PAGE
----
This past week, Netflix announced during its quarterly financial investors call that, starting in 2025, it will no longer report how many subscribers it has each quarter. The streaming service has stated that it doesn’t view this data as important as other metrics it tracks.

Last year, Netflix also stopped providing guidance on how many subscribers it would have in advance, and it will no longer report on the average revenue per subscriber it makes.  Instead, now Netflix is focusing on how much money and profit it is making.

Netflix’s decision to stop providing subscriber numbers in 2025 didn’t go down well with Wall Street investors, and the company’s stock dropped around 9% this week.

For years, Wall Street was only interested in how many subscribers a streaming service had and was constantly pushing companies to keep increasing the amount of subscribers.   All the studios, including Disney, continued to push forward, creating as many originals as possible to engage with new subscribers and launch in as many countries as possible to keep growing.

But then, Wall Street flipped, instead focusing on profitability, which changed how many studios, including Disney, operated. Instead, they are now focusing on reducing costs and the amount of original programming they create.  Adding in ad-supported tiers and raising prices.

With Netflix being the most popular and largest streaming service, whatever it does, the other platforms generally follow, and with Netflix stopping informing investors how many subscribers it has, this will likely have a ripple effect across the industry as executives at other studios will likely look to see if they can make similar changes. 

However, the big drop in Netflix’s stock may cause some of the studios to hold off on making a similar move, but if one or more streaming platforms make the same shift, we will likely see them all follow suit, since it will allow them to take some of the heat off losing subscribers.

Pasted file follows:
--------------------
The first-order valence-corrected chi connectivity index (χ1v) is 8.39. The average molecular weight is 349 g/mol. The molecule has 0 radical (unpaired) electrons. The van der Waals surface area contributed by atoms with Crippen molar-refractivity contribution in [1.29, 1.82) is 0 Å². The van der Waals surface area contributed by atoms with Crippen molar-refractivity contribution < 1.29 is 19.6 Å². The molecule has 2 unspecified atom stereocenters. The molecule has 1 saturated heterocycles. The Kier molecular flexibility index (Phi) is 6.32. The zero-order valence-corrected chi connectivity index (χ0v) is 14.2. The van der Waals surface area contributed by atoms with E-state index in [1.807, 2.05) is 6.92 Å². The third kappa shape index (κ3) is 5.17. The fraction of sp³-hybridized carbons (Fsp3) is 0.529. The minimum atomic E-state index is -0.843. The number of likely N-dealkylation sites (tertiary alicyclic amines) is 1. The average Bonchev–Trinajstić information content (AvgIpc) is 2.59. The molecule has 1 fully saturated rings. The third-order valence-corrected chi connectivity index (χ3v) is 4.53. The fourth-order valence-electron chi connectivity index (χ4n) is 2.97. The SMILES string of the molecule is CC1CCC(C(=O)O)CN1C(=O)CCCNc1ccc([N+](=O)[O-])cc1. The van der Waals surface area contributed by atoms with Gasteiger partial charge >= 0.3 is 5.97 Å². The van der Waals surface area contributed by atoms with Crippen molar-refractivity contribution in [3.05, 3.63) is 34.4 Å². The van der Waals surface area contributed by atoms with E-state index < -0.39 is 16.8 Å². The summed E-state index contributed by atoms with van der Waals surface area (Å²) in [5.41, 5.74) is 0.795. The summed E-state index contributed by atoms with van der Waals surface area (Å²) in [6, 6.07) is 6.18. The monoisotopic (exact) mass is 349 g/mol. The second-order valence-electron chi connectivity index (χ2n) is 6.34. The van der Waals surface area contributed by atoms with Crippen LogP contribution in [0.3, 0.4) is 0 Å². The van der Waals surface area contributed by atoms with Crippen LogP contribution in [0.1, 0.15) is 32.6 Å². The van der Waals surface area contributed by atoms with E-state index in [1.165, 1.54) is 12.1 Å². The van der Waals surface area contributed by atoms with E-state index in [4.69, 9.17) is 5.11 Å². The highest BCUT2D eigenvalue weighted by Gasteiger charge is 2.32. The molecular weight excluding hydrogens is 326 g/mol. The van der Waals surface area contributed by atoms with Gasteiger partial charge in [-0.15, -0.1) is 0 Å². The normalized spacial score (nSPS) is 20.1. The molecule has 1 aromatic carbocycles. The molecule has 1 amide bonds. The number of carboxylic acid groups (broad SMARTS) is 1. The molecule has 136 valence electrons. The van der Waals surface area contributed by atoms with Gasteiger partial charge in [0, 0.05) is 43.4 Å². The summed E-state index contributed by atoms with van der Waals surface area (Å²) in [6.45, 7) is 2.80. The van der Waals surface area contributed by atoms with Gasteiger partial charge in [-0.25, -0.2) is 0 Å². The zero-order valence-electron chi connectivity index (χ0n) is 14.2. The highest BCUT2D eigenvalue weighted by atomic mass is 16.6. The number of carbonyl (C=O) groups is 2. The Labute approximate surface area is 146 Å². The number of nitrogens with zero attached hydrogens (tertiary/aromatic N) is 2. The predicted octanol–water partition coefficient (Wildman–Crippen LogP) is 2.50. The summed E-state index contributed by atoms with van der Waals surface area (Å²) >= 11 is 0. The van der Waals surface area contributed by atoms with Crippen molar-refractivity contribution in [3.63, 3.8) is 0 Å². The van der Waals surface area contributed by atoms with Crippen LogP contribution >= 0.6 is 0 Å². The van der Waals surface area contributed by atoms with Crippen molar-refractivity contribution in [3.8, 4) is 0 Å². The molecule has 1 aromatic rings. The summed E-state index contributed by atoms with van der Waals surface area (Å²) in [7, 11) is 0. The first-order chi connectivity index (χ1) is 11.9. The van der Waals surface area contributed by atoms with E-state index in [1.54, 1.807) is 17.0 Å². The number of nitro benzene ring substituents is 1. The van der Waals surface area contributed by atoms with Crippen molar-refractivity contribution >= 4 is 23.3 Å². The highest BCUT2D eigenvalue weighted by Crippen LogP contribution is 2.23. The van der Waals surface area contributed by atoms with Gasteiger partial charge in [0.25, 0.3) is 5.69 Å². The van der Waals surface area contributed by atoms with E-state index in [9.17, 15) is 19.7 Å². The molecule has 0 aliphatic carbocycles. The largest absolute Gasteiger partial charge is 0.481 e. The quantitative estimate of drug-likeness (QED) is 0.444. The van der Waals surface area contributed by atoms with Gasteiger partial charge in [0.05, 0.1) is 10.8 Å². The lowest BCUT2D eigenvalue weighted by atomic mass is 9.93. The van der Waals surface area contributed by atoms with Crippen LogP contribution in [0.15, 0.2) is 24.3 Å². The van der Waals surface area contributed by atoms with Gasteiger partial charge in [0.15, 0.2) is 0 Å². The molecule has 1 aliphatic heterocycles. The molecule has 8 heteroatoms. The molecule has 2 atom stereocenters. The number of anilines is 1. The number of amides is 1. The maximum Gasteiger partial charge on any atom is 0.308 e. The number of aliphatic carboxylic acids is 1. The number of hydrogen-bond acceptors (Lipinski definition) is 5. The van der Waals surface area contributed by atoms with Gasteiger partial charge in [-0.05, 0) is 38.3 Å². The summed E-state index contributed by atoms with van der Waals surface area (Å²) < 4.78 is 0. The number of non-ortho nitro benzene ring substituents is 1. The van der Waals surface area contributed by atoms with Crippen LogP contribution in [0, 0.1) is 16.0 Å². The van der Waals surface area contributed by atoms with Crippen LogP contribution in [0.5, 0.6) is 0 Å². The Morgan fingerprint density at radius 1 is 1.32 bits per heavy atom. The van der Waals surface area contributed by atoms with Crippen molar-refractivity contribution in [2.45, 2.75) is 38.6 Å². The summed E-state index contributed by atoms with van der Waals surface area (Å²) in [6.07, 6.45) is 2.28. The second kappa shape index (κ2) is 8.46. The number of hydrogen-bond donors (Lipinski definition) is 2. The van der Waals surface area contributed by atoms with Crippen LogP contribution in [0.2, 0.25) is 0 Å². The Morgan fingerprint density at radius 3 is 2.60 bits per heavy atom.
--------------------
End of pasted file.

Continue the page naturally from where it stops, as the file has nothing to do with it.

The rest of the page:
Disney has had plenty of bad headlines about losing subscribers, especially in India, where it lost over 20 million subscribers following the loss of the rights to the Indian Cricket League. So, reducing the chance of additional bad publicity will undoubtedly appeal to executives.

I’d still expect the streaming services to toot their own horn if they reach significant milestones in subscriber numbers and want to share the positive news, but this shift for Netflix is a major change in the streaming wars, which has become so hyper-focused on subscriber numbers.  However, it will also focus more on how much these platforms are making and how Wall Street investors react long-term to having less information on which to base their investments. 



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Roger Palmer

Roger has been a Disney fan since he was a kid and this interest has grown over the years. He has visited Disney Parks around the globe and has a vast collection of Disney movies and collectibles. He is the owner of What's On Disney Plus & DisKingdom. Email: Twitter: Facebook:

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